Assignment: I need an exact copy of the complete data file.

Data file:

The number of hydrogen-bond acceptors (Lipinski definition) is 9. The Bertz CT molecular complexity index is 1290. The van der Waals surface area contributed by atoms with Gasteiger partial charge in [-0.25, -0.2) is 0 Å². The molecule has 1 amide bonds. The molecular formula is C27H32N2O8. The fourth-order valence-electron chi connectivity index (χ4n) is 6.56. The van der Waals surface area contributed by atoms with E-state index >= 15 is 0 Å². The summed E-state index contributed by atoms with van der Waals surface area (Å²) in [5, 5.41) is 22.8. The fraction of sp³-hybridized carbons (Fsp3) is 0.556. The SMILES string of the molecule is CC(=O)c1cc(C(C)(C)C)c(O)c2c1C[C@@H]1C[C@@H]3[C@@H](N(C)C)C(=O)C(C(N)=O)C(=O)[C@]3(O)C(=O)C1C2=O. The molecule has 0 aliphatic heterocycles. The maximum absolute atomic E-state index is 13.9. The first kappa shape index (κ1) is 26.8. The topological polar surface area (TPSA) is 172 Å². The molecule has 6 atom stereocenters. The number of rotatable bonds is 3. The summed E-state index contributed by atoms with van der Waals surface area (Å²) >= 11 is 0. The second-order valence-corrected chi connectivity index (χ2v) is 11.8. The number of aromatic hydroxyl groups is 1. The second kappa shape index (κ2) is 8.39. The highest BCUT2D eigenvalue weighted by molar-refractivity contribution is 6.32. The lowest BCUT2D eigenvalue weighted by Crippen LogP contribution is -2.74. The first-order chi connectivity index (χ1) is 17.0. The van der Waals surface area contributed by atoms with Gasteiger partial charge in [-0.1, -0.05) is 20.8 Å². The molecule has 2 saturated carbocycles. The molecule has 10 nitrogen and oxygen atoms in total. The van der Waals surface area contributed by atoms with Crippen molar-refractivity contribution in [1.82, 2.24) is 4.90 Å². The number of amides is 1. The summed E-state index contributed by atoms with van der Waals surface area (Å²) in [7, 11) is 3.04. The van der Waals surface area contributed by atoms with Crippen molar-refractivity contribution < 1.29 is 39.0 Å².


The number of hydrogen-bond acceptors (Lipinski definition) is 9. The Bertz CT molecular complexity index is 1290. The van der Waals surface area contributed by atoms with Gasteiger partial charge in [-0.25, -0.2) is 0 Å². The molecule has 1 amide bonds. The molecular formula is C27H32N2O8. The fourth-order valence-electron chi connectivity index (χ4n) is 6.56. The van der Waals surface area contributed by atoms with E-state index >= 15 is 0 Å². The summed E-state index contributed by atoms with van der Waals surface area (Å²) in [5, 5.41) is 22.8. The fraction of sp³-hybridized carbons (Fsp3) is 0.556. The SMILES string of the molecule is CC(=O)c1cc(C(C)(C)C)c(O)c2c1C[C@@H]1C[C@@H]3[C@@H](N(C)C)C(=O)C(C(N)=O)C(=O)[C@]3(O)C(=O)C1C2=O. The molecule has 0 aliphatic heterocycles. The maximum absolute atomic E-state index is 13.9. The first kappa shape index (κ1) is 26.8. The topological polar surface area (TPSA) is 172 Å². The molecule has 6 atom stereocenters. The number of rotatable bonds is 3. The summed E-state index contributed by atoms with van der Waals surface area (Å²) >= 11 is 0. The second-order valence-corrected chi connectivity index (χ2v) is 11.8. The number of aromatic hydroxyl groups is 1. The second kappa shape index (κ2) is 8.39. The highest BCUT2D eigenvalue weighted by molar-refractivity contribution is 6.32. The lowest BCUT2D eigenvalue weighted by Crippen LogP contribution is -2.74. The first-order chi connectivity index (χ1) is 17.0. The van der Waals surface area contributed by atoms with Gasteiger partial charge in [-0.1, -0.05) is 20.8 Å². The molecule has 2 saturated carbocycles. The molecule has 10 nitrogen and oxygen atoms in total. The van der Waals surface area contributed by atoms with Crippen molar-refractivity contribution in [1.82, 2.24) is 4.90 Å². The number of amides is 1. The summed E-state index contributed by atoms with van der Waals surface area (Å²) in [7, 11) is 3.04. The van der Waals surface area contributed by atoms with Crippen molar-refractivity contribution < 1.29 is 39.0 Å².